The introduction of Securities Financing
Transaction Regulation (SFTR) in 2018 will be one of the
biggest ever fundamental changes to the SFT industry, delegates
heard at an EquiLend-hosted event yesterday. However, the
industry is only partially prepared to provide the required
data to trade repositories (TRs) by the 2018 implementation
The aim of SFTR, as with EMIR reporting,
is to provide regulators with sufficiently high quality data to
successfully identify the build-up of systemic risk. Some in
the industry have criticised its approach as heavy-handed and
it certainly creates a huge compliance challenge.
The second round of ESMA’s
consultation closed on 30 November and it is expected that its
final draft technical standards will be submitted to the
European Commission in January 2017 before being
Once finalised, firms will have 12 months
to comply, starting quarterly by banks and investment firms,
followed by CCPs and CSDs, financial counterparties and then
corporates. Therefore, the effective dates are unknown but
expected to start in Q1 2018.
The panel was unanimous in expecting
little or no change from the second draft text. "That has been
pretty clear throughout this process. ESMA has listened and
made changes where it felt they needed to be," said Laurence
Marshall, COO, EquiLend.
A poll of delegates asked how prepared
their organisation was for SFTR: it found that 47% thought that
more analysis was required, 45% understood the requirements but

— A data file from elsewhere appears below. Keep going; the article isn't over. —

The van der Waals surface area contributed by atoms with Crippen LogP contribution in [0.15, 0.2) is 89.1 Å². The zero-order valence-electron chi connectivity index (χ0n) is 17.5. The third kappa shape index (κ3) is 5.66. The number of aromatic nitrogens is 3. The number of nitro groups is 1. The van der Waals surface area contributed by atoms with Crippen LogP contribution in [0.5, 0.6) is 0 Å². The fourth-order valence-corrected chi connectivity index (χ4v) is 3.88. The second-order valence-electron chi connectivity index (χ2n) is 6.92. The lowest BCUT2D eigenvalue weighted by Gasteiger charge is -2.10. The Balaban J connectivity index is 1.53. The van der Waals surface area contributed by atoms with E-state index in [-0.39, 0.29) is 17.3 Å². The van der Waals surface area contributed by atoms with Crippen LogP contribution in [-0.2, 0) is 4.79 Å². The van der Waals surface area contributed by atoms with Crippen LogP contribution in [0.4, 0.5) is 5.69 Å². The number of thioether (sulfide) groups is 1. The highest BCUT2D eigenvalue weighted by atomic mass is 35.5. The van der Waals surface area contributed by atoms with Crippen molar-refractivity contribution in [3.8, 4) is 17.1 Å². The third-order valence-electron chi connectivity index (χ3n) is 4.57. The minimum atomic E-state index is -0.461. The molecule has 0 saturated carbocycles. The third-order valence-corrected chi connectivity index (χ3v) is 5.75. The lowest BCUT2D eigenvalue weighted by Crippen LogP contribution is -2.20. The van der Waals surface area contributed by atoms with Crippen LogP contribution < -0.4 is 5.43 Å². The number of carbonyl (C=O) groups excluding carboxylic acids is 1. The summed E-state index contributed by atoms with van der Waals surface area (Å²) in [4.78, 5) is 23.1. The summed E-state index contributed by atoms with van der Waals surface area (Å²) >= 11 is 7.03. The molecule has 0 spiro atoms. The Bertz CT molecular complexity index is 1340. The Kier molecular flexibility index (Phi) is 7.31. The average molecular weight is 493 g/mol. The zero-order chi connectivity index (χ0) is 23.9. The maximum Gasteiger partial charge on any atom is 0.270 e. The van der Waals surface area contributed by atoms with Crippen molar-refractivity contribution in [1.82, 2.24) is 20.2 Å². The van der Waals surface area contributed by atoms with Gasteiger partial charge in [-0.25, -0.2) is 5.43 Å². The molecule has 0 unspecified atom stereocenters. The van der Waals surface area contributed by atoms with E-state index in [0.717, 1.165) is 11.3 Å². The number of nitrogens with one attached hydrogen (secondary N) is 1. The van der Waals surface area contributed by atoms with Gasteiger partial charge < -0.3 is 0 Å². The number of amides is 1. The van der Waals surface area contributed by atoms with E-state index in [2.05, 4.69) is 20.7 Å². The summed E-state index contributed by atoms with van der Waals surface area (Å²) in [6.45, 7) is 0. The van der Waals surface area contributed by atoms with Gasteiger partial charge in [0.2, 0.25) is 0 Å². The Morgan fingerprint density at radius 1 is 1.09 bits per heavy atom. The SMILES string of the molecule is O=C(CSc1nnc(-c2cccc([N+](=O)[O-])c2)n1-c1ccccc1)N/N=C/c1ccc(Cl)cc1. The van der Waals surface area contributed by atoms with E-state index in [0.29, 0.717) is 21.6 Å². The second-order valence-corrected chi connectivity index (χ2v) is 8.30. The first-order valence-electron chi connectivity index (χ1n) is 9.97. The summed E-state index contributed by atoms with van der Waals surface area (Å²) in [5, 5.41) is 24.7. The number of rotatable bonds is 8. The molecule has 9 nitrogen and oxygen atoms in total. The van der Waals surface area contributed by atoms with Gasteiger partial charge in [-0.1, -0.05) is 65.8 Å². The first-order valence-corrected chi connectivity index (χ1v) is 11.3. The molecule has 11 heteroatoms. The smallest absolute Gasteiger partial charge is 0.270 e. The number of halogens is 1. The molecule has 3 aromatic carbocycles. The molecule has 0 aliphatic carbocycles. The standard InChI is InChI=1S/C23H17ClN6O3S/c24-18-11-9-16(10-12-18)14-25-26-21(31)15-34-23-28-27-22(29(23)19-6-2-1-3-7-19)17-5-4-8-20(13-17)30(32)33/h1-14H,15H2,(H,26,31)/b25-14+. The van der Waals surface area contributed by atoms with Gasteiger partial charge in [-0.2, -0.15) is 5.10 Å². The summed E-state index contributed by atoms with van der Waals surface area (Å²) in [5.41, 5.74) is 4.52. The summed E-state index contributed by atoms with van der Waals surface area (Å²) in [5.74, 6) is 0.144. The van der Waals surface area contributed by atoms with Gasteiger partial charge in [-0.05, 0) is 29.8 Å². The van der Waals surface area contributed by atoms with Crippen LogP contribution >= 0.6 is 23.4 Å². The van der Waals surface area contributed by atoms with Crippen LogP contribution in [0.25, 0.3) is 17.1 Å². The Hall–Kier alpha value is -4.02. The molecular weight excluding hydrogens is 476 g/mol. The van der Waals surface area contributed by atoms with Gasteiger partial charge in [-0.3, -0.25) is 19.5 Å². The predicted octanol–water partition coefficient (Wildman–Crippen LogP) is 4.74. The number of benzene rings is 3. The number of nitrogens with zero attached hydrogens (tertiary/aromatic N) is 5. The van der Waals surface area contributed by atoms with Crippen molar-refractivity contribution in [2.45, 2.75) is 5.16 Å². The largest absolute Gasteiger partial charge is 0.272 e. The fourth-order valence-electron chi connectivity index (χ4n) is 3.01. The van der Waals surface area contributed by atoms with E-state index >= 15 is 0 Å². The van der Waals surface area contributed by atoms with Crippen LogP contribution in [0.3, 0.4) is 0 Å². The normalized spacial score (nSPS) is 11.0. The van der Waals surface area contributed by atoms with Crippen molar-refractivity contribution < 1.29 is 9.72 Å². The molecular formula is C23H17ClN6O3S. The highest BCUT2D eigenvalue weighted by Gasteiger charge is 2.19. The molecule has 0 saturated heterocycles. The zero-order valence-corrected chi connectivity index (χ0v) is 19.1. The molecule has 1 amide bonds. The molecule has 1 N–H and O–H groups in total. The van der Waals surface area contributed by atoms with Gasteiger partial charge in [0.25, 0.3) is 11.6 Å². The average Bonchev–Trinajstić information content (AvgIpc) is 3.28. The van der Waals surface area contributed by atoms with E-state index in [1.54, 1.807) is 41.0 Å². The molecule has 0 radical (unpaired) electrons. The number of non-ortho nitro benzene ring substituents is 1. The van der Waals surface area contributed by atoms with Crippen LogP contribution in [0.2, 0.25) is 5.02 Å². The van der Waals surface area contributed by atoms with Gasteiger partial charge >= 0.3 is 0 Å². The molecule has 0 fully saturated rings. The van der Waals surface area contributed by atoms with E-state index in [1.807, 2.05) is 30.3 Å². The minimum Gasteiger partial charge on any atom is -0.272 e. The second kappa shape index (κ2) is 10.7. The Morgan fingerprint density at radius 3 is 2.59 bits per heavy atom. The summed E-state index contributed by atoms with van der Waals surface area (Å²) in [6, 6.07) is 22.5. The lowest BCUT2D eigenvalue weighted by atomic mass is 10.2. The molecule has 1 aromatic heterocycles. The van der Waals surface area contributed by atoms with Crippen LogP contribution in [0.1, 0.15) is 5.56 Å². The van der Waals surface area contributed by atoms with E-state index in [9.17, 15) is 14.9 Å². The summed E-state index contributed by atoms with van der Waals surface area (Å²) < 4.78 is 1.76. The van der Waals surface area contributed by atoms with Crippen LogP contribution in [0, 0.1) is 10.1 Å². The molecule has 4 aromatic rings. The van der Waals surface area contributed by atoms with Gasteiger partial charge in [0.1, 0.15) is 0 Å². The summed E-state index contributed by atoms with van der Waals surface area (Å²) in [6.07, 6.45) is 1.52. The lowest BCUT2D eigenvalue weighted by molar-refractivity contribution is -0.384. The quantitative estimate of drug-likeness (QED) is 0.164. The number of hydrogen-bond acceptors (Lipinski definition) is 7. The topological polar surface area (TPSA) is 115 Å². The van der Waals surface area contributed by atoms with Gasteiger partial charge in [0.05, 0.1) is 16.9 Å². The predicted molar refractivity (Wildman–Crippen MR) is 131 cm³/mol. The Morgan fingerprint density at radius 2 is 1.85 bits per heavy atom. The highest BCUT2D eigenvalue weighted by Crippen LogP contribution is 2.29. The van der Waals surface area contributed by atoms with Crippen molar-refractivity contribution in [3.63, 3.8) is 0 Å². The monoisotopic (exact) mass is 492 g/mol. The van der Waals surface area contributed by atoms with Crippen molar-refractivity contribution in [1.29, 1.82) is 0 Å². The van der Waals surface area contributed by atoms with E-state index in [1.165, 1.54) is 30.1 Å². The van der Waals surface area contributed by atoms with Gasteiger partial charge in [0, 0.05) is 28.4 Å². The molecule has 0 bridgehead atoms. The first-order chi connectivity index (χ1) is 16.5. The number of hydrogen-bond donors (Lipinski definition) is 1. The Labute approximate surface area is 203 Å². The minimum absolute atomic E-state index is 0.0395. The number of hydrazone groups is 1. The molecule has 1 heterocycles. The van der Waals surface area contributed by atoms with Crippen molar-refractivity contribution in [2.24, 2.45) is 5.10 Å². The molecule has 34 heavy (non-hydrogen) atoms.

were still looking for a solution, and all of the remaining 8%
was not prepared. After the event, several people confided they
thought this was overly optimistic.
"The big challenge for firms is to look at
how they process their business today and consider whether they
can get to the required reporting through that model –
I think the answer is 'no’," said Marshall. "There
are going to have to be fundamental changes."
The reluctance of firms to invest in a
reporting solution is at least in part due to confusion about
where responsibility lies.
"I do not think people are particularly
clear as to the way the SFTR regulations will be finalised,"
said Nick Nicholls, lead consultant, GFT UK. "There is a lot of
concern about how they are going to meet those regulations. A
number of clients are looking to see how work that they have
done for EMIR and MIFID II might help them. There are a lot of
unanswered questions that we hope to see clarified."
Agent lenders are usually on hand to help
beneficial owners achieve regulatory compliance and anecdotal
evidence suggests they expect this to be the case for SFTR,
despite the obligations being on the principles to those
James Day, managing director &
business executive for securities finance in EMEA, BNY Mellon
Markets, said: "Most clients we are talking to are looking to
the agent lender to solve the problem. It they have to build
their own solution, I think many will question the benefit of
lending and this could impact market liquidity. The agent
lender therefore needs to evaluate the business case and
associated risks of being part of the solution set and price it